This Show Wears Its Many Influences on Its Sleeve
Kid Cosmic seems like the natural offspring of a few shows, and a few pieces of very prominent media. It wears those influences on its sleeve—so much so your enjoyment might depend on how willing you are to play along with the show’s specific inspirations.
Foremost, the thing impossible to not notice is the art style. I’ve seen only one other show do something similar—though I doubt it’s also an influence—and that’s Hilda. In that show, they use it to emphasize the fantasy aspects and give it an almost fairytale-like vibe. Here, Kid Cosmic evokes thick Americana and Golden-Age comics.
This brings us neatly into just how cheesy comic book/superhero style this show is by design. The villains call themselves evil, and everyone is on board fast with throwing around science-fiction terms. And then there’s the obvious one: the five rings of power. There’s no escaping the Marvel comparison there.
You Will Know A Lot Of This Show’s Plot Already
But imagery and pastiche are not everything. How is the story? How are the characters? Well, everything is rather solid in Kid Cosmic. Having Craig McCracken around, there’s just a level of breezy competence when it comes to making children’s cartoons. It’s got such assuredness that it can make elongated jokes and yet also establish plot points quickly. There’s a sense of play that makes it a lot of fun to watch.
But, on the somewhat negative side, I’d argue that’s all it is: fun and style, and not much new. This is Ben 10 meets Justice League. Sure, the show has a rather unique location. It’s almost entirely within a desert town where there appear to be only like five buildings, but that’s not enough to deviate from the cliché. The powers, likewise, are interesting in their choices—self-cloning and size-manipulation being the more curious ones—but they are just a team of superheroes learning to be better.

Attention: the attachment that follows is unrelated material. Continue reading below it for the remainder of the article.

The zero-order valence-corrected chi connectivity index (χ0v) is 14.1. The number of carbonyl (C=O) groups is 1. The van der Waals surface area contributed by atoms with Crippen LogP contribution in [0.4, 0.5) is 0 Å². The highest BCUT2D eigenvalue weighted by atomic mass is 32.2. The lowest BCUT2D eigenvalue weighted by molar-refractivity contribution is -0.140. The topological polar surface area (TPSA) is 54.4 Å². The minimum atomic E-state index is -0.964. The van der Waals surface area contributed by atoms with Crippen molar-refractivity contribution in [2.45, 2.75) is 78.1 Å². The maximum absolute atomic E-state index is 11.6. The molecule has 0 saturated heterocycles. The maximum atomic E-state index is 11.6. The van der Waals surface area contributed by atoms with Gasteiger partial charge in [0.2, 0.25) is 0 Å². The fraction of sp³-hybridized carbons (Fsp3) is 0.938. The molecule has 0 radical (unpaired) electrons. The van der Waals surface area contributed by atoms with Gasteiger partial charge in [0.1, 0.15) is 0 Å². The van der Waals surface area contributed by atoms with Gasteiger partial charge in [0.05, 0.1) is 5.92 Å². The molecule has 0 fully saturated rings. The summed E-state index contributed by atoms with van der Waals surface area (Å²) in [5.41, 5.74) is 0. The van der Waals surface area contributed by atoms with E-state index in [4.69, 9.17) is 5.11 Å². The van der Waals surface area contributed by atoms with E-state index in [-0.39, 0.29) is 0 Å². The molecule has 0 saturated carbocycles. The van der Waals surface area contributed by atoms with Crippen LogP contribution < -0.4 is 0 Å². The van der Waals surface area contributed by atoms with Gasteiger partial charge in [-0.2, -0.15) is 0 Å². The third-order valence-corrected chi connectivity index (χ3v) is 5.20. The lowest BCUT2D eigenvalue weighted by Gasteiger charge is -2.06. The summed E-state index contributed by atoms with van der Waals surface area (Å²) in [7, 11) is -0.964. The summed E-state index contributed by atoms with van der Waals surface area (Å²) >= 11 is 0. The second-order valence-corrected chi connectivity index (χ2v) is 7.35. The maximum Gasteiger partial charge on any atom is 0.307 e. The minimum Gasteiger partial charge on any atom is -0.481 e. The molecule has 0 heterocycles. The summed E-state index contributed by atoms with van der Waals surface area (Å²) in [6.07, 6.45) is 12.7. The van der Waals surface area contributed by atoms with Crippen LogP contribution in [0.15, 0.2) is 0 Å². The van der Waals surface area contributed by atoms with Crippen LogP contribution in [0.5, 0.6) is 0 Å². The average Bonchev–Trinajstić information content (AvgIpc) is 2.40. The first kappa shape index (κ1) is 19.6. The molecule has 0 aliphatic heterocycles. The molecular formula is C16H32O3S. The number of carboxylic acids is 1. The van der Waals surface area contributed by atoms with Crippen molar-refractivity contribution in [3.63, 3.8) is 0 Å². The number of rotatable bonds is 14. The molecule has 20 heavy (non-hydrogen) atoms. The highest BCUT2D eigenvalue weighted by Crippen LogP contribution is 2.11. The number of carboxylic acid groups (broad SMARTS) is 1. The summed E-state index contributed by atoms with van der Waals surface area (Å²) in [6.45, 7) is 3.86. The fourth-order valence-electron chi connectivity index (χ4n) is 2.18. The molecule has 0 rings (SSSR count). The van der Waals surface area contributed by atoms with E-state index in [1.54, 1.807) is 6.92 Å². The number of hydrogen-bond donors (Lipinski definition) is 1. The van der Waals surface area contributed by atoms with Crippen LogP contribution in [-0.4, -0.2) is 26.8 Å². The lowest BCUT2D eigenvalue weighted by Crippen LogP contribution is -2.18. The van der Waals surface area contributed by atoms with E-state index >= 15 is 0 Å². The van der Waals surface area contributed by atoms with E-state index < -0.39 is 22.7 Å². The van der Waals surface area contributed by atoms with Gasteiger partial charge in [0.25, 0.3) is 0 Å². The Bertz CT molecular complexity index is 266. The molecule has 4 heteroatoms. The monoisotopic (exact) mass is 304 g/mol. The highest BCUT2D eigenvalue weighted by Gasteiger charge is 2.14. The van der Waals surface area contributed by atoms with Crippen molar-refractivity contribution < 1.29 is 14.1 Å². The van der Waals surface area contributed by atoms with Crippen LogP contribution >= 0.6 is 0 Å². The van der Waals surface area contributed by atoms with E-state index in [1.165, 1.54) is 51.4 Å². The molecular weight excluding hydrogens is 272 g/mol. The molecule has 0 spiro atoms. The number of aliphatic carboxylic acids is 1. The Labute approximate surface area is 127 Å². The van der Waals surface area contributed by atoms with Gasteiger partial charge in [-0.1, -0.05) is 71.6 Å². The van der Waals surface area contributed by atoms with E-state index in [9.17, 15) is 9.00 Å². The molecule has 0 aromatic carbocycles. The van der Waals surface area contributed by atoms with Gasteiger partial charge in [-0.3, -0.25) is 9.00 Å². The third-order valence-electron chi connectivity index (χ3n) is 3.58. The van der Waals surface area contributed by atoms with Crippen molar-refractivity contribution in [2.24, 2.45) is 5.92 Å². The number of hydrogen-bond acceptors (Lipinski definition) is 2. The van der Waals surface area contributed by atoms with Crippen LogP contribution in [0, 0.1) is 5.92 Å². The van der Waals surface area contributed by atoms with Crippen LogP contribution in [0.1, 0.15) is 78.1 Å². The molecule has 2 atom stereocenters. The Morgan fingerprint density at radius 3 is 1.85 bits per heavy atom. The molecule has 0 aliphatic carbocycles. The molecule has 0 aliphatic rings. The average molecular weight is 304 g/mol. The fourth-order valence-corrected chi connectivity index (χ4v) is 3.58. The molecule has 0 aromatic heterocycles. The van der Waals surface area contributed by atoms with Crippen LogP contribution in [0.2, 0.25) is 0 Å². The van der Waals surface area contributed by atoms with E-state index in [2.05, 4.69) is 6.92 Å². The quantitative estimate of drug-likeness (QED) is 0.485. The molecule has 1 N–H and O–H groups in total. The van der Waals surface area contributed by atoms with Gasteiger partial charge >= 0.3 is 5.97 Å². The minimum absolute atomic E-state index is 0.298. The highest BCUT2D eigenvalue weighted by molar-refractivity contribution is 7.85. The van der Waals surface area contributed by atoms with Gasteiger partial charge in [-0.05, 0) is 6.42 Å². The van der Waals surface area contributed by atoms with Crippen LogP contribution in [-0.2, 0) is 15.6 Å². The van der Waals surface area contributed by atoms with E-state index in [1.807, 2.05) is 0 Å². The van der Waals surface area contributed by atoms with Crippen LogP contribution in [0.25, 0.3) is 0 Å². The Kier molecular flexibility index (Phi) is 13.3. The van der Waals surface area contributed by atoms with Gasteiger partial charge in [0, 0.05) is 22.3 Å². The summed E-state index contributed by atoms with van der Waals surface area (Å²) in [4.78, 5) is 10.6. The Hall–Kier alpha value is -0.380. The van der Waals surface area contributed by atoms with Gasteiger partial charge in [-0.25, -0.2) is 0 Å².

Kid Cosmic Does Little New With Its Characters
Similarly, except for Grandpa G, who’s at least kind of kooky in his total acceptance of what’s happening, the characters are stock. “Kid,” the high-flying hero, is snarky, funny, energetic, and obsessed with comics. A classic kid protagonist. Jo, our other main, is wise beyond her years but is mostly just a responsible teenager. And then there’s Rosa, though she’s a well-done character, she’s also the “little child is secretly absurdly powerful and competent” joke done with zero innovation.
I don’t mean these to be deal-breakers. For kids not yet desensitized to this exact plot structure, or adults who want to see the tropes played straight but gracefully, Kid Cosmic is charming. It’s breezy. I’m happy it exists. I feel like it will become a nostalgic property to the newest generation. It has that element to it. I won’t be continuing the series past what I watched for the review, but don’t let that deter you from trying it.
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